There is no absolute law on the subject, and the duration and intensity of grief varies. The most bitter lamentations are for young men, and for father's of families. These are sometimes very extravagant and greatly prolonged. That tent under our windows covers the grave of a young mani, and, as you see, they are there every day, although he has been buried for several weeks. There are, however, certain days on which the regular business of mourning is renewed. A curious and rather pretty custom is very commonly practised by the Moslems, connected, however, with superstitious notions in regard to the state of the departed. On the eve preceding any great festival, the relatives, generally the women, go to the graves and fill small holes, left purposely at the head and foot of the tomb, with fresh myrtle bushes, and sometimes palnı branches, which are watered daily to keep them green. Some do this every Thursday evening, because Friday is their sacred day. You had better read what Lane says on this subject at your leisure, for it would now be tedious to describe all their funeral customs, and equally useless. There is one, however, to which our Saviour alludes, that of white-washing the sepulchres, which should not pass unnoticed. I have been in places where this is repeated very often. The graves are kept clean and white as snow,--a very striking emblem of those painted hypocrites, the Pharisees, beautiful without, but full of dead men's bones and all uncleanness within. "So ye also outwardly appear righteous unto men, but within ye are full of hypocrisy and iniquity.” 1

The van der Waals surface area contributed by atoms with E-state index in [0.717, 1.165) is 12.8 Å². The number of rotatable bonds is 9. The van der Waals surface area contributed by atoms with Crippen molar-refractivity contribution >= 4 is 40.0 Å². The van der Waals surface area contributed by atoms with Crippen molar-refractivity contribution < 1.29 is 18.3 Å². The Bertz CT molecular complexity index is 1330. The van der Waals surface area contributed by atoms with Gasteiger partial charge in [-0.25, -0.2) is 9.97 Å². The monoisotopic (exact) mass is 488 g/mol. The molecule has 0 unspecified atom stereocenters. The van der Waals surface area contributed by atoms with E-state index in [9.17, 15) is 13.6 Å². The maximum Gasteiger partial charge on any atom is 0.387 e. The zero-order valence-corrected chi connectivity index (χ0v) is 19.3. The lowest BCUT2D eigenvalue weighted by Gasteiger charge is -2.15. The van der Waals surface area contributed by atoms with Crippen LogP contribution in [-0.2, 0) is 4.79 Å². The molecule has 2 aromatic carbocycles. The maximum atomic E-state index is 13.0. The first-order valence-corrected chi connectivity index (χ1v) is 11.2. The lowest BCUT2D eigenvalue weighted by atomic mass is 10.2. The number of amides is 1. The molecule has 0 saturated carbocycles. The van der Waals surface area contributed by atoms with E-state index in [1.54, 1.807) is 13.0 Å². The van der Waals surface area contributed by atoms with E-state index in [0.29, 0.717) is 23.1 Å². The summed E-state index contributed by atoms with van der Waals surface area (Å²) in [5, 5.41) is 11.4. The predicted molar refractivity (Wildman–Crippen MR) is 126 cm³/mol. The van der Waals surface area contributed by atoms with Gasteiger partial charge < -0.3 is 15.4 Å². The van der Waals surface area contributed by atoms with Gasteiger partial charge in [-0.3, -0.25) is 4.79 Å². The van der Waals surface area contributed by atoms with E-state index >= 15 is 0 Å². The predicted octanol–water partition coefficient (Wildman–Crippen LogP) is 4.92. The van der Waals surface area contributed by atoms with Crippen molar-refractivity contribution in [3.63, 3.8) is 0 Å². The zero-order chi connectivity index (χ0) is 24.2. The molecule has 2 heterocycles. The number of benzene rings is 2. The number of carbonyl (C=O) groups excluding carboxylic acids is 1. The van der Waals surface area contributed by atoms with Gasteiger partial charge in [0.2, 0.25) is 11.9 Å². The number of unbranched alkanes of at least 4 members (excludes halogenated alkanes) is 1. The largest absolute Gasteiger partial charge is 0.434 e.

Is there anything in modern usage which explains Deut. xxvi. 14: “I have not eaten thereof in my mourning, neither have I taken away ought thereof for any unclean use, nor given ought thereof for the dead?”